On planets orbiting near M-dwarfs suggested not to look for extraterrestrial life

A team of astrophysicists from the University of California has found a way to narrow the search for extraterrestrial life. According to a study published in the Astrophysical Journal Letters, the planets orbiting M dwarfs without an atmosphere, also do not have it, and therefore there is no point to look for living organisms.

These conclusions were reached during the observation of the planet GJ 1252b. Its rotation cycle around its parent star is one Earth day. It is slightly larger than Earth and much closer to the star than our planet is to the Sun, making it extremely hot. The pressure from the star’s radiation is so powerful that it has destroyed the atmosphere of GJ 1252b. Similar processes can be observed on Mercury, but there the elevated temperatures have not yet completely destroyed the atmosphere.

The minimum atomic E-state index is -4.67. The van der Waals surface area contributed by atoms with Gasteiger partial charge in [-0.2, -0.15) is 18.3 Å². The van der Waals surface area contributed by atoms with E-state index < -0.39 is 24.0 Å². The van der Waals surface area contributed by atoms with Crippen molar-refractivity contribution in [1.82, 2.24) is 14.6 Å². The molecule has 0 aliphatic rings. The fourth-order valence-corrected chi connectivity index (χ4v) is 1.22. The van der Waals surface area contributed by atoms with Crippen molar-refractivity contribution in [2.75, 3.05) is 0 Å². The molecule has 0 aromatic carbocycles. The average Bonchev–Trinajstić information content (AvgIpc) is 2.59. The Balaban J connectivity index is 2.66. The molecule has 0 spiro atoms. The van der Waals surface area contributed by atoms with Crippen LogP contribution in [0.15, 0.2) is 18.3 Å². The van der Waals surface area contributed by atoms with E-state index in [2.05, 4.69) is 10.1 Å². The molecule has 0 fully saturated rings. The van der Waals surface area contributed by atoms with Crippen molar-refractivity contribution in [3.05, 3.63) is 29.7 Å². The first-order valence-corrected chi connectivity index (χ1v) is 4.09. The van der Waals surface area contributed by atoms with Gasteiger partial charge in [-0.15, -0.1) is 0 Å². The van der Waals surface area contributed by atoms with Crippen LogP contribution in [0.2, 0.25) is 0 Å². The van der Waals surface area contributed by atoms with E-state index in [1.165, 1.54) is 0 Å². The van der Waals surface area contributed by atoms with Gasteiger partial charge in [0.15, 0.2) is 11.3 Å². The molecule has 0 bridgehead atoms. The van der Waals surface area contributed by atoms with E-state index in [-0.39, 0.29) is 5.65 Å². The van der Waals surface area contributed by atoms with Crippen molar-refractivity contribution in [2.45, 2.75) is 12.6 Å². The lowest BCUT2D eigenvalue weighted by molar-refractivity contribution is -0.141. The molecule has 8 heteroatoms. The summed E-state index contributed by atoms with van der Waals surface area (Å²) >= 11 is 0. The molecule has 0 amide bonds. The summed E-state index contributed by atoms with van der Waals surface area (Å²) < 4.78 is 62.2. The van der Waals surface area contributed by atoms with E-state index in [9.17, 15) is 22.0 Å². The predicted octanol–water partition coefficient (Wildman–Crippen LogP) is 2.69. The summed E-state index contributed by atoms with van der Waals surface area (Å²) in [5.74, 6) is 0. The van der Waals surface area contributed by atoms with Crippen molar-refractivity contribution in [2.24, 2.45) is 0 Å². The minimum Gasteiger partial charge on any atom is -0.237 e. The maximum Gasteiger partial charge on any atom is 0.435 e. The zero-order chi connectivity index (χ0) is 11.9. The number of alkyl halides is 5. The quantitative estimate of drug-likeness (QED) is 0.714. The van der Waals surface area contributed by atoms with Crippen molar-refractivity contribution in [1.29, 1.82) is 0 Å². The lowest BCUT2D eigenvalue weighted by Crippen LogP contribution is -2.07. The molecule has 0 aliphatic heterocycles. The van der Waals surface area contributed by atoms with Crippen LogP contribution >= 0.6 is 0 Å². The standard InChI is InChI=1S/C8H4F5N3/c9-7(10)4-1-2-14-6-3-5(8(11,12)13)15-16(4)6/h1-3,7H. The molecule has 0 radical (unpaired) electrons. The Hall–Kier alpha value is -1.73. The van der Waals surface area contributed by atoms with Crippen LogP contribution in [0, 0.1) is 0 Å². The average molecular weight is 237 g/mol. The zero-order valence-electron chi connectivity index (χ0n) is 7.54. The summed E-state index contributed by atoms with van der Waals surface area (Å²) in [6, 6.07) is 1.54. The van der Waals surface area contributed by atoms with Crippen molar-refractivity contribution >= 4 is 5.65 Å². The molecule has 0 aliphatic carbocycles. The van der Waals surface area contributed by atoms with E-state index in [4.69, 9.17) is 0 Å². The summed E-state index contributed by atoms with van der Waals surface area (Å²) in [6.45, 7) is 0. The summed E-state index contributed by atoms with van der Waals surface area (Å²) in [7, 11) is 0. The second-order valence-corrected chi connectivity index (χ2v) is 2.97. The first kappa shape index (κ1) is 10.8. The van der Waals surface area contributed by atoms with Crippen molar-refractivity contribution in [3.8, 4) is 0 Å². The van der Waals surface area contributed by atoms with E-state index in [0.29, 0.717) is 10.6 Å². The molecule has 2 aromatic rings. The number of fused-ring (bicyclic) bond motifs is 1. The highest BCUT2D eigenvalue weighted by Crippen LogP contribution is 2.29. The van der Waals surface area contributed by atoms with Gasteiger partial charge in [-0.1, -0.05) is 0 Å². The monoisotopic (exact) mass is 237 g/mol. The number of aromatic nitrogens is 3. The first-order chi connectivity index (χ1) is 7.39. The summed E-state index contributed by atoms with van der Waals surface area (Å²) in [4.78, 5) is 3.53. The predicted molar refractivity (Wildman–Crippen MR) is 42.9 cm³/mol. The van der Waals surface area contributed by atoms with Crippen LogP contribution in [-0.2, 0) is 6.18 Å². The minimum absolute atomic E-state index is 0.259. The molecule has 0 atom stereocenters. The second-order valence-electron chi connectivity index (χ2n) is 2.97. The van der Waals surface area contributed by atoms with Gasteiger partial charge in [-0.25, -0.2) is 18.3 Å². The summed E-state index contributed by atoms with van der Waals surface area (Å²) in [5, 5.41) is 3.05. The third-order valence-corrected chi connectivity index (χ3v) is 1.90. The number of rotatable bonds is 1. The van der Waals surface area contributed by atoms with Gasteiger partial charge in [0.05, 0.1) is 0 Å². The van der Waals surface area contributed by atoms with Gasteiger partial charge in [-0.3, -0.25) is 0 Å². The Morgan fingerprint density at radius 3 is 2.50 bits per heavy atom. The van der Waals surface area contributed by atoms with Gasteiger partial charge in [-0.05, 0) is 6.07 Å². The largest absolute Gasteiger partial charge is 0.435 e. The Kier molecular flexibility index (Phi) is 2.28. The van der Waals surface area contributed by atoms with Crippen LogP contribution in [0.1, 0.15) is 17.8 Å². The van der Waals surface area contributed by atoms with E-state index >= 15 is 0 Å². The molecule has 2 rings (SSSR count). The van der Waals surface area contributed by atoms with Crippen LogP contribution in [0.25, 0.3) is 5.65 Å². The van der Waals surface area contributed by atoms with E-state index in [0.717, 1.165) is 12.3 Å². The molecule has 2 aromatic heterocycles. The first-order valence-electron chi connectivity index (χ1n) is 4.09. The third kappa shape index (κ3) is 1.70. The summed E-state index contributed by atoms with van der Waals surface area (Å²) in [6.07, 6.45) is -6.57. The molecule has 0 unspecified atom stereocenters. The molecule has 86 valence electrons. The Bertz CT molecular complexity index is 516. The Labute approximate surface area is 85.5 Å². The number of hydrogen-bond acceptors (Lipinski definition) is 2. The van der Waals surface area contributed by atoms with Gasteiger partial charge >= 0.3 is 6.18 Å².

For the study, the experts measured the infrared radiation of the planet. It turned out that the daytime temperatures of GJ 1252b reach 1227 degrees Celsius. The high temperature combined with the assumed low surface pressure led the researchers to the idea that the planet has no atmosphere. Accordingly, the authors propose to exclude such planets from the number of those where we should look for extraterrestrial life. At the same time, the scientists believe that the planets, which are at a sufficient distance from the M-dwarf, may still have an atmosphere.

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Sergio Fernandez

Sergio Fernandez

Astrophysicist. Studied astrophysics at the University of St. Andrews. Has been fascinated by the space since childhood. Very much likes to study everything connected with interaction of celestial bodies and very much likes to tell others about it.

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